When deciding to place a foreign entity on the List, the Working Mechanism may also grant a grace period for the entity to rectify its misconduct.[21]During this period, the penal measures will not be enforced.[22] If the foreign entity succeeds in correcting its misconduct and takes measures to mitigate the consequences thereof within the prescribed period, the Working Mechanism will remove the entity from the List.[23] Otherwise, the prescribed measures would commence.[24]

The Working Mechanism may remove a foreign entity from the List.[25] Any foreign entity on the List may also apply for such removal, which the Working Mechanism may consider based on specific facts.[26] Any delisting decision will be announced to the public, upon which the relevant measures adopted against the foreign entity will cease.[27]

Key Takeaways

The Regulations do not necessarily mean that China is closing its doors to foreign investment. The Ministry of Commerce published an article providing expert commentary regarding the Regulations concurrently with the issuance of the Regulations.[28] The article asserts that the Regulations do not signal any shift in the Chinese government’s position of welcoming and protecting foreign investment: “China’s commitment to further opening up remains unchanged.” The Ministry of Commerce reinforced this position in its press release on September 20, 2020.[29] This is also consistent with the recent enactment of the Foreign Investment Law and a series of affiliated rules and regulations, which ensure, inter alia, that foreign investments receive national treatment in China.

Nevertheless, non-Chinese entities should pay attention to whether their conduct could violate the guidelines set forth in the Regulations. Now that China has established the regulatory basis on which to roll out the List, the Chinese government is unlikely to further delay utilizing it to protect its interests.

Chinese entities should also be aware of whether their foreign transaction counterparties are being investigated for inclusion or are already included on the List—which would theoretically be publicly available information. While it is not yet entirely clear, it is unlikely that Chinese entities would face no consequences for entering into transactions with foreign entities that are restricted or banned from engaging in import, export, or activities in relation to China without the requisite approvals.

While these Regulations provide the general guidance on and directions for the standards, mechanisms, and implications regarding the operation of the List, many specifics remain ambiguous. Both Chinese and non-Chinese entities should continue to watch for clarity that future List-related actions, rules, and regulations may provide, including in particular China’s Export Control Law—which is currently in its final legislative phase before the National People’s Congress.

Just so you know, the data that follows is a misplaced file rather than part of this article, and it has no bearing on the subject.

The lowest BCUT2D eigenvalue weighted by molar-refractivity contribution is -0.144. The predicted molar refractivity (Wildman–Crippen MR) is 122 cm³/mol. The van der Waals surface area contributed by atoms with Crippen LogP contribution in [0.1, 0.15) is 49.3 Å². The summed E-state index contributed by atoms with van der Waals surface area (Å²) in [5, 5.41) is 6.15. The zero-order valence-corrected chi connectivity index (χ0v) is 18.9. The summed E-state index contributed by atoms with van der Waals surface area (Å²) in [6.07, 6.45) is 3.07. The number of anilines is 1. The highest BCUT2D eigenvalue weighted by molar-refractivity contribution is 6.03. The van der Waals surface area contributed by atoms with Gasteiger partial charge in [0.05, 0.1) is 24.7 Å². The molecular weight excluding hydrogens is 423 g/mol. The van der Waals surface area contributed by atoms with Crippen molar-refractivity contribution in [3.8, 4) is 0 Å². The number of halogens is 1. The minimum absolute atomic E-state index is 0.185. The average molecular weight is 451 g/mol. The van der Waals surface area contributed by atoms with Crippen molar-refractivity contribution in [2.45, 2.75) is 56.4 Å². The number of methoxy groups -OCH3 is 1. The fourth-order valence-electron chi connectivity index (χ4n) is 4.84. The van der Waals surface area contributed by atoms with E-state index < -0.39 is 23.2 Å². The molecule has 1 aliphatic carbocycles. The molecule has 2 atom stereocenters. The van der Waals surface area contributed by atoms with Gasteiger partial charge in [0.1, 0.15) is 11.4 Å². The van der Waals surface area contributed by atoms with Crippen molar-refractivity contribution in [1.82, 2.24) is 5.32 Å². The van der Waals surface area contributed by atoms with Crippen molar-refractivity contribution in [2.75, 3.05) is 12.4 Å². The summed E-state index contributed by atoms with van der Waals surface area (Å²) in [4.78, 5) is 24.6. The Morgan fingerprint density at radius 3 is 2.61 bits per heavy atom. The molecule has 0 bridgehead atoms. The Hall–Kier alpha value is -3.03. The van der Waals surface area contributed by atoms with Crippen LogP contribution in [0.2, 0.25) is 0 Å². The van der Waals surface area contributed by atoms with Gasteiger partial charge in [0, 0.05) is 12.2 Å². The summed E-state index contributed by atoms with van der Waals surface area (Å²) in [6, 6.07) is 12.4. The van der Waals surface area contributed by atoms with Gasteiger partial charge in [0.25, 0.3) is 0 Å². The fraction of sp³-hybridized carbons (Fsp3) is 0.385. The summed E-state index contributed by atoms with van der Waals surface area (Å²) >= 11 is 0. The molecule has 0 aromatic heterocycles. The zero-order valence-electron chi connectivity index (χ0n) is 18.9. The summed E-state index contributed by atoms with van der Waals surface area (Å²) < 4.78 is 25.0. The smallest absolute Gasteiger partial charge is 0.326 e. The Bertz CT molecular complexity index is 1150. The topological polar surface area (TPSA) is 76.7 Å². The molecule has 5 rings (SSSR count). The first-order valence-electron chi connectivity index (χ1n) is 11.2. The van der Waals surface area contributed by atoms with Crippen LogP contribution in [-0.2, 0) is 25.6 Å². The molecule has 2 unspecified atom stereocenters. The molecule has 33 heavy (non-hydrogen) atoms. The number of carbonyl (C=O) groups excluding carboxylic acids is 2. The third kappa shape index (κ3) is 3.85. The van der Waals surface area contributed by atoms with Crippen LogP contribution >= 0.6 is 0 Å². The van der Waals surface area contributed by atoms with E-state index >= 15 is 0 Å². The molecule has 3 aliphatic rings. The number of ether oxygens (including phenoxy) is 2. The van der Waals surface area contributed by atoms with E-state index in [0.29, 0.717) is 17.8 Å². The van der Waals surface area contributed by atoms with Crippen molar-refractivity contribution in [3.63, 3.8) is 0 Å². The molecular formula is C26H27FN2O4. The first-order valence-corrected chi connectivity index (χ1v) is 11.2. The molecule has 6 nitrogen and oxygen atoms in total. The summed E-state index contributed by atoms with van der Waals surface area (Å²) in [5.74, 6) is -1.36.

[1]   U.S. Bureau of Industry and Security, Department of Commerce, 84 FR 22961, May 21, 2019 (available at https://www.federalregister.gov/documents/2019/05/21/2019-10616/addition-of-entities-to-the-entity-list).

[2]   Regulations on Unreliable Entity List (Ministry of Commerce Decree No. 4 [2020]) (《不可靠实体清单规定》, 商务部令2020年第4号), issued and effective September 19, 2020, Ministry of Commerce of the People’s Republic of China (available at http://www.mofcom.gov.cn/article/b/fwzl/202009/20200903002593.shtml).

[3]  Regulations, Art. 1.

[4]  Regulations, Art. 14.

[5]  Regulations, Art. 2.

6  Regulations, Art. 2.

7  Regulations, Art. 7.

8  European Council Regulation (EC) No 2271/96 of 22 November 1996 protecting against the effects of the extra-territorial application of legislation adopted by a third country, and actions based thereon or resulting therefrom (available at https://eur-lex.europa.eu/legal-content/EN/TXT/?uri=CELEX:01996R2271-20140220).

9   Regulations, Art. 3.

10   National People’s Congress of the People’s Republic of China, “Report of the State Council on Accelerating the Transformation and Upgrading of Foreign Trade and Promoting the High-quality Development of Trade” (“国务院关于加快外贸转型升级推进贸易高质量发展工作情况的报告”), October 23, 2019, see http://www.npc.gov.cn/npc/c30834/‌201910/f51b57602caa4a668fc38383b9e8f985.shtml).

11  Regulations, Art. 4.

12  Regulations, Art. 4.

13  Regulations, Art. 5.

14  Regulations, Art. 6 (1).

15  Regulations, Art. 6 (1).

16  Regulations, Art. 6 (2).

17  Regulations, Art. 6 (2).

18  Regulations, Art. 8.

19  Regulations, Art. 10.

20  Regulations, Art. 12.

21  Regulations, Art. 9.

22  Regulations, Art. 11.

23  Regulations, Art. 13 (1).

24  Regulations, Art. 11.

25   Regulations, Art. 13 (1).

26  Regulations, Art. 13 (2).

27   Regulations, Art. 13 (3).

28 The Ministry of Commerce of the People’s Republic of China, “Essential System Improvement–Authoritative Expert Answers Reporters’ Questions on the ‘Regulations on Unreliable Entity List’” (“必要的制度完善——权威专家就《不可靠实体清单规定》答记者问”), September 19, 2020 (available at http://www.mofcom.gov.cn/article/news/202009/‌20200903002596.shtml).

29   The Ministry of Commerce of the People’s Republic of China, “The Head of Department of Treaty and Law of the Ministry of Commerce Answers Reporters’ Questions on the ‘Regulations on Unreliable Entity List’” (“商务部条约法律司负责人就《不可靠实体清单规定》答记者问”), September 20, 2020 (available at http://www.mofcom.gov.cn/article/ae/‌sjjd/202009/20200903002631.shtml).


Click here for a PDF of the full text